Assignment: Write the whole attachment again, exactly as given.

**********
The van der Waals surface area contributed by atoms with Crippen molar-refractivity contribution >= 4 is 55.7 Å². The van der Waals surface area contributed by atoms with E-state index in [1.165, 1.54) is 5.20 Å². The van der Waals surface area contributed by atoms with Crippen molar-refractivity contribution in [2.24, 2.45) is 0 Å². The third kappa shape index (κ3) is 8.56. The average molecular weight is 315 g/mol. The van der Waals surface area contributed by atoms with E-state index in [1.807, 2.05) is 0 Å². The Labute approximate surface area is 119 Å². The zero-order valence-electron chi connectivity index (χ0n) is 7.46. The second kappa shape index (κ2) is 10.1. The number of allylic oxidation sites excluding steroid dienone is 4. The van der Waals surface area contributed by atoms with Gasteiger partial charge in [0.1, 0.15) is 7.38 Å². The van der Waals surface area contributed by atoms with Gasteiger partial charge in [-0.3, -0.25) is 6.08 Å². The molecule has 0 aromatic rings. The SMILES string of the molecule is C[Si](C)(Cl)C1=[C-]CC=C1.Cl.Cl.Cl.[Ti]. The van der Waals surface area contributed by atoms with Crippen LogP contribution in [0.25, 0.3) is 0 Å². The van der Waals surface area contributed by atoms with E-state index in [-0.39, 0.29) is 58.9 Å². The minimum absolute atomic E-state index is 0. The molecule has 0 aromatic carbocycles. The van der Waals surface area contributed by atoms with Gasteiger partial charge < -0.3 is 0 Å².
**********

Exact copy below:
The van der Waals surface area contributed by atoms with Crippen molar-refractivity contribution >= 4 is 55.7 Å². The van der Waals surface area contributed by atoms with E-state index in [1.165, 1.54) is 5.20 Å². The van der Waals surface area contributed by atoms with Crippen molar-refractivity contribution in [2.24, 2.45) is 0 Å². The third kappa shape index (κ3) is 8.56. The average molecular weight is 315 g/mol. The van der Waals surface area contributed by atoms with E-state index in [1.807, 2.05) is 0 Å². The Labute approximate surface area is 119 Å². The zero-order valence-electron chi connectivity index (χ0n) is 7.46. The second kappa shape index (κ2) is 10.1. The number of allylic oxidation sites excluding steroid dienone is 4. The van der Waals surface area contributed by atoms with Gasteiger partial charge in [0.1, 0.15) is 7.38 Å². The van der Waals surface area contributed by atoms with Gasteiger partial charge in [-0.3, -0.25) is 6.08 Å². The molecule has 0 aromatic rings. The SMILES string of the molecule is C[Si](C)(Cl)C1=[C-]CC=C1.Cl.Cl.Cl.[Ti]. The van der Waals surface area contributed by atoms with Crippen LogP contribution in [0.25, 0.3) is 0 Å². The van der Waals surface area contributed by atoms with E-state index in [-0.39, 0.29) is 58.9 Å². The minimum absolute atomic E-state index is 0. The molecule has 0 aromatic carbocycles. The van der Waals surface area contributed by atoms with Gasteiger partial charge < -0.3 is 0 Å².